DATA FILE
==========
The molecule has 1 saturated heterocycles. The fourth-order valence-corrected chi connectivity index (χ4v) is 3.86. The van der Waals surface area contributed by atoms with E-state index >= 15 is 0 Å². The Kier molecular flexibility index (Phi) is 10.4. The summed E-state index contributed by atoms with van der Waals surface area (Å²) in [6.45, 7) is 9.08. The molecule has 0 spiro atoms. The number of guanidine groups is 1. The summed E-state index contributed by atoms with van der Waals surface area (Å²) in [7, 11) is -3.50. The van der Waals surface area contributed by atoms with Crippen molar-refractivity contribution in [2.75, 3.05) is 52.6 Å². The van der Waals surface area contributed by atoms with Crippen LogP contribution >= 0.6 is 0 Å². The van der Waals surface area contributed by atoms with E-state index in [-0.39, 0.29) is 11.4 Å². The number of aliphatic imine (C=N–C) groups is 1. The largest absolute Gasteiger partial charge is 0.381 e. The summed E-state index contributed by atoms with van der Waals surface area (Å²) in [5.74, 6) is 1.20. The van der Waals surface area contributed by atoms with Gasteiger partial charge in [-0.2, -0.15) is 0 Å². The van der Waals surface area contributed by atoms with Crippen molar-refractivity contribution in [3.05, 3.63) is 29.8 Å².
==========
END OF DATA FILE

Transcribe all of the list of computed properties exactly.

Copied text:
The molecule has 1 saturated heterocycles. The fourth-order valence-corrected chi connectivity index (χ4v) is 3.86. The van der Waals surface area contributed by atoms with E-state index >= 15 is 0 Å². The Kier molecular flexibility index (Phi) is 10.4. The summed E-state index contributed by atoms with van der Waals surface area (Å²) in [6.45, 7) is 9.08. The molecule has 0 spiro atoms. The number of guanidine groups is 1. The summed E-state index contributed by atoms with van der Waals surface area (Å²) in [7, 11) is -3.50. The van der Waals surface area contributed by atoms with Crippen molar-refractivity contribution in [2.75, 3.05) is 52.6 Å². The van der Waals surface area contributed by atoms with Crippen LogP contribution >= 0.6 is 0 Å². The van der Waals surface area contributed by atoms with E-state index in [-0.39, 0.29) is 11.4 Å². The number of aliphatic imine (C=N–C) groups is 1. The largest absolute Gasteiger partial charge is 0.381 e. The summed E-state index contributed by atoms with van der Waals surface area (Å²) in [5.74, 6) is 1.20. The van der Waals surface area contributed by atoms with Gasteiger partial charge in [-0.2, -0.15) is 0 Å². The van der Waals surface area contributed by atoms with Crippen molar-refractivity contribution in [3.05, 3.63) is 29.8 Å².